The heart of the game, however, is making decisions. “Each round there are a number of words you can play and in a very short time you have to be able to engage in a particular game that will give you the best result. Decision making is a great skill that you can apply in all aspects of life. It teaches you how to quickly calculate the chances of success and the trade-offs of decisions made. No matter how low the odds of winning, I will always try my luck. “

In October, at the World English Language Scrabble Players Association in Goa, India, Ganesh will have the opportunity to pit his talent against Nigel Richards, one of the best players the Scrabble world has ever seen.

“He surprises me,” Ganesh says frankly. The admiration is not unjustified. Born in New Zealand and based in Malaysia, Richards is the only one to become world champion more than once (he held the title in 2007, 2011, 2013 and 2018). In 2015, although he does not speak a word of French, the lone player won the French Scrabble World Championship after spending just nine weeks studying the French dictionary, and repeated the feat again in 2018.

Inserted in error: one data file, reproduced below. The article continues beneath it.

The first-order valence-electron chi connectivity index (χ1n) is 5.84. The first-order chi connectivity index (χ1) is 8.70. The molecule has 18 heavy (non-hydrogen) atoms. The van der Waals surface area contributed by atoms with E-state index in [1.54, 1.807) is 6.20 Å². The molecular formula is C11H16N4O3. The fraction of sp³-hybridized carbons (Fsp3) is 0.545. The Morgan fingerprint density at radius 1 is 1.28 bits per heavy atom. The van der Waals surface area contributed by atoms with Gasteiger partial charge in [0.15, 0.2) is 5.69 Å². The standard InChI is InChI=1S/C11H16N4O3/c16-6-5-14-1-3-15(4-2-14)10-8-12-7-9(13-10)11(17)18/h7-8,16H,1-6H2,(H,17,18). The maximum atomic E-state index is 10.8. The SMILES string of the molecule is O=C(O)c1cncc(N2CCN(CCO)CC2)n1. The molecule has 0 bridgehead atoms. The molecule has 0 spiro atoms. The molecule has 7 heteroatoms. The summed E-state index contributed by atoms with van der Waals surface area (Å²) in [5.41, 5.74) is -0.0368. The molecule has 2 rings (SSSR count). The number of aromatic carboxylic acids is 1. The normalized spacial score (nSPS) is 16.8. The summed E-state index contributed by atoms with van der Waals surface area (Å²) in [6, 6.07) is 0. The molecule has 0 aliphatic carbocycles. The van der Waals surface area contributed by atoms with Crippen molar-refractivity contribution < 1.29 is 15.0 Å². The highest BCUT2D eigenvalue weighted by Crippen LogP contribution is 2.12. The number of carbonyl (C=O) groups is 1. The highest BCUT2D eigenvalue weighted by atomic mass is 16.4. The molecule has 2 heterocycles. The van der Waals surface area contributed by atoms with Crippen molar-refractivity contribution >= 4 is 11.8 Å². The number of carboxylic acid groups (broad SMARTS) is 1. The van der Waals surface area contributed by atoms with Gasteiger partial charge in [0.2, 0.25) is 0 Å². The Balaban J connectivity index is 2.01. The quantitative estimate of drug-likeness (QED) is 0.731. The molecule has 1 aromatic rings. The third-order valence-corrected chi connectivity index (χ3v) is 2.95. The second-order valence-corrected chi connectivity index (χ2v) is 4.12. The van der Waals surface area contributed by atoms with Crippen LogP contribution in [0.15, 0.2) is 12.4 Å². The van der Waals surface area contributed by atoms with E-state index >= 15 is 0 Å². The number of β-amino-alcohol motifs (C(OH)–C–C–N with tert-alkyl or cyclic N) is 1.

Used to a certain level of competition – Wespa lists his official highest and lowest scores at 709 and 264 points respectively – Ganesh will play with anyone interested in a match. “Whether I’m pushing my best game forward or really enjoying the game can be another thing,” he said tactfully. “But I still love the game. I constantly reinforce this idea with the children. Ultimately, you have to take advantage of it. As soon as it becomes a chore, give it up. There is too much work to do if you are not having fun.

“I like to collect obscure words and throw them on the ground,” he smiles. “There is so much fun in pulling out a word that you hold onto and asking someone to challenge its validity. One of my favorites was seeing the word “norm” on the board and expanding it by playing “norms”, which isn’t something you often get to bring out. There are a ton of words that I was waiting to let go, like wayleggo [A New Zealand shepherd’s call to his sheepdogs]. “

Funding from government agencies and corporate sponsors dried up during the recession of the 1990s, and the relative docility of the game (“Unless a few hundred points hurt,” Ganesh jokes) means it might never get. the allure of, say, electronic sports. In order to be elevated to a show sport and gain prominence in the media, which in turn attracts sponsors, some elements may need to be tweaked. “An MMA version of Scrabble,” he jokes – we think. Imagine the possibilities.

This article first appeared on August 26, 2019 in The Edge Malaysia.